word-forming element of verbs and nouns from verbs, with a wide range of meaning: "about, around; thoroughly, completely; to make, cause, seem; to provide with; at, on, to, for;" from Old English be- "about, around, on all sides" (the unstressed form of bi "by;" see by (prep.)). The form has remained by- in stressed positions and in some more modern formations (bylaw, bygones, bystander).
The Old English prefix also was used to make transitive verbs and as a privative prefix (as in behead). The sense "on all sides, all about" naturally grew to include intensive uses (as in bespatter "spatter about," therefore "spatter very much," besprinkle, etc.). Be- also can be causative, or have just about any sense required. The prefix was productive 16c.-17c. in forming useful words, many of which have not survived, such as bethwack "to thrash soundly" (1550s) and betongue "to assail in speech, to scold" (1630s).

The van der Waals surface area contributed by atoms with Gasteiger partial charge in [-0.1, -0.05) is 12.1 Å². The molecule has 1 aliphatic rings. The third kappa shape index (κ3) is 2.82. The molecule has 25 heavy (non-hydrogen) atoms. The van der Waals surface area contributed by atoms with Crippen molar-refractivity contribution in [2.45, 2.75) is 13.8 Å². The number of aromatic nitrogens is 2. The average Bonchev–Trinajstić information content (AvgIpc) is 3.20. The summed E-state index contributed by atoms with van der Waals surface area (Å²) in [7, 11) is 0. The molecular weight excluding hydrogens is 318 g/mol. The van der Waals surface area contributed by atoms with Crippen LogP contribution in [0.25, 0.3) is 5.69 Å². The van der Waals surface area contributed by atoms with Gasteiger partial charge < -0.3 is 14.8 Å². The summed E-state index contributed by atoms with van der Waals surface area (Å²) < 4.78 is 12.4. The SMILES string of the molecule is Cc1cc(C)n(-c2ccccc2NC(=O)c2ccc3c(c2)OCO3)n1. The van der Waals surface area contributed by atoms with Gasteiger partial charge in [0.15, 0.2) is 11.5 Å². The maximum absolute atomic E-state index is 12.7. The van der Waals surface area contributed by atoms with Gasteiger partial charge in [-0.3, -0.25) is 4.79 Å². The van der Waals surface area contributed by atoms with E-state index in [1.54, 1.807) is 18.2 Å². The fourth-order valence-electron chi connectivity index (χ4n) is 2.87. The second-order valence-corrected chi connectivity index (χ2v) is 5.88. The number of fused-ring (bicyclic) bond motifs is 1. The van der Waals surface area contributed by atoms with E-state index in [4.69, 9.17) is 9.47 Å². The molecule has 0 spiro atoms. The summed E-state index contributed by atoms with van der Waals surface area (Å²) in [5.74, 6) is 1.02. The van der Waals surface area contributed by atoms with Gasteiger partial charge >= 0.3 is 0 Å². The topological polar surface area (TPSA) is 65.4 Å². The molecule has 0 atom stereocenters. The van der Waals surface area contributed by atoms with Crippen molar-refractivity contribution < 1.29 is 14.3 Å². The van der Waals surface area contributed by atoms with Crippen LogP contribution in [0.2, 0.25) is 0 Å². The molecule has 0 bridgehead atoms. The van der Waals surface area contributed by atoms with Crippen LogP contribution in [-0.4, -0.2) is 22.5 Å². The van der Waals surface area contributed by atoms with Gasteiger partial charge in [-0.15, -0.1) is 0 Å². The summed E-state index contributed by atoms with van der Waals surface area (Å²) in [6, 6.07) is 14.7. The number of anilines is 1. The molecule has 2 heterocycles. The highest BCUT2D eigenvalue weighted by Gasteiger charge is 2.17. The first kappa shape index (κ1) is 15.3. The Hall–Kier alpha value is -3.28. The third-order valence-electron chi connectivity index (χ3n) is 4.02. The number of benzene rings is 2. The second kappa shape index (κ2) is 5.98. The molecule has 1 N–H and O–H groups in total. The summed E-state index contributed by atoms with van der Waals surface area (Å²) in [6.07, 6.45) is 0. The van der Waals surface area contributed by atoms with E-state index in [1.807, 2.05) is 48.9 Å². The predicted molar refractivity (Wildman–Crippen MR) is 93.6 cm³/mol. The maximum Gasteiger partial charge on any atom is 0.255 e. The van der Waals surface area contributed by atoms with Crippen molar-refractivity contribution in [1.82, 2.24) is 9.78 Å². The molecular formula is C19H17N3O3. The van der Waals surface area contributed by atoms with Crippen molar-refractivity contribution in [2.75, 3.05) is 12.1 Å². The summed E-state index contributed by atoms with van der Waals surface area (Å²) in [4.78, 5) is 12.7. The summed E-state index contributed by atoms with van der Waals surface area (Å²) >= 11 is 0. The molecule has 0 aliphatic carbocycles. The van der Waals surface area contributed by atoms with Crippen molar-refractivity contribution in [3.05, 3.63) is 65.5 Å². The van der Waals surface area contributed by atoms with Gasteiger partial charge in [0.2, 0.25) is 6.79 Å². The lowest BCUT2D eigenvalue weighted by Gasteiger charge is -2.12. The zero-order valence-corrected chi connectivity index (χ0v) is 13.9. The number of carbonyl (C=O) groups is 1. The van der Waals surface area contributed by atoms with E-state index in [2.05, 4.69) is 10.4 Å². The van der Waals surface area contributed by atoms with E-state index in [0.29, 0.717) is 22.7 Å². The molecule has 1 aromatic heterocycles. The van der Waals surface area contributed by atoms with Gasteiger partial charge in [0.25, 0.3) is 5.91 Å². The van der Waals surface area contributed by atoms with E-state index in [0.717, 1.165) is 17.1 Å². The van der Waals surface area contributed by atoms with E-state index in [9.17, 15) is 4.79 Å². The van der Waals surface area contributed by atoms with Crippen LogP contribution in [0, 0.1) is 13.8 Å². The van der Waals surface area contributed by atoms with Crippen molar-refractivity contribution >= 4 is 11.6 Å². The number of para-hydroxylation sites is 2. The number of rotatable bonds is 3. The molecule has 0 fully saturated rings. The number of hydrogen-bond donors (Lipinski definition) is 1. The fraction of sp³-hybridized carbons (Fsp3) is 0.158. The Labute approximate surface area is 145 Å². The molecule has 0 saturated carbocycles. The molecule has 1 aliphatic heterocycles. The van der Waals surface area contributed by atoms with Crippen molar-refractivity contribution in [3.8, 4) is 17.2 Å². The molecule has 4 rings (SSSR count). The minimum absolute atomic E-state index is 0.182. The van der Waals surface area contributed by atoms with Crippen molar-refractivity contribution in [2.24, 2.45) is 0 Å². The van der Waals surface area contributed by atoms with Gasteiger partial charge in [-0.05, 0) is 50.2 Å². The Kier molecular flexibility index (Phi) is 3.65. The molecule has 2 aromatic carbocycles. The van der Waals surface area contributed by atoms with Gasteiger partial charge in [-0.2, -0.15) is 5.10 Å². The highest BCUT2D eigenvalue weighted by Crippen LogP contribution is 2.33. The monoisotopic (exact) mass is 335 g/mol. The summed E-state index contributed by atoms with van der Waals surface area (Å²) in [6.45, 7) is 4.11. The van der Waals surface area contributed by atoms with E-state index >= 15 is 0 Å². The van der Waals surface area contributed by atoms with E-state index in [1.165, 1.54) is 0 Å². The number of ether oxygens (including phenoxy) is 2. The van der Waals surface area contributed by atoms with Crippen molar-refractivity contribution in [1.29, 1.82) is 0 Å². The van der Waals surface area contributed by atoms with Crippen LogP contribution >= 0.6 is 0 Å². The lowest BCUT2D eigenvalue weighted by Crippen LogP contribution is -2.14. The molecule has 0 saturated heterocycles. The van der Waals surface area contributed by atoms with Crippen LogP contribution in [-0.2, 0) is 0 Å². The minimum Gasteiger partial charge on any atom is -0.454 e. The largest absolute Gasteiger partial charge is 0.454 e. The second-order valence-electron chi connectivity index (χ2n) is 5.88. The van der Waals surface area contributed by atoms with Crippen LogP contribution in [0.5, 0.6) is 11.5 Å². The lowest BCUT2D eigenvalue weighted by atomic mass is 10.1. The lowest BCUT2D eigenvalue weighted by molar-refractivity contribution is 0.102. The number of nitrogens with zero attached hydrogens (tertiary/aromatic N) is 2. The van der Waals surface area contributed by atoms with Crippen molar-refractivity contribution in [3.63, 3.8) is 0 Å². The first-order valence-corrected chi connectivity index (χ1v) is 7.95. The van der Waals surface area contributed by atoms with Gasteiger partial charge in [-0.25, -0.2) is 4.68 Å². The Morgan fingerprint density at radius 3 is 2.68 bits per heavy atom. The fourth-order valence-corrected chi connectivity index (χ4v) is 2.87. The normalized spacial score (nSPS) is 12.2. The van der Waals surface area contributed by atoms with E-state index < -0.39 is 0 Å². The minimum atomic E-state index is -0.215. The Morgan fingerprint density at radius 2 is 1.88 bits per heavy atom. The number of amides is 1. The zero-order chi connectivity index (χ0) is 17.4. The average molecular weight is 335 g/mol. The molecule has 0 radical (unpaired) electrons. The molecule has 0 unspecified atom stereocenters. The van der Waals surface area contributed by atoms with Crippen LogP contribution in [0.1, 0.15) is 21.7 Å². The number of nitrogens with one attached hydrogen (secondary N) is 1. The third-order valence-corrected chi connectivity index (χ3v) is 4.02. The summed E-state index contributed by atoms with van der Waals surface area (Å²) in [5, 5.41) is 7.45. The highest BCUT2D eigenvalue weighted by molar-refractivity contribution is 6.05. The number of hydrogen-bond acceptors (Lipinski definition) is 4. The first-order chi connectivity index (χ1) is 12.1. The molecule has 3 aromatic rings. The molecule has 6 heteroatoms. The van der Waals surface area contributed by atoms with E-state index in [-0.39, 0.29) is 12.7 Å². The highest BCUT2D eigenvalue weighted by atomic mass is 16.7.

Also used with native and imported elements to form verbs from nouns and adjectives, with a sense "put in or on" (encircle), also "cause to be, make into" (endear), and used as an intensive (enclose). Spelling variants in French that were brought over into Middle English account for parallels such as ensure/insure, and most en- words in English had at one time or another a variant in in-, and vice versa.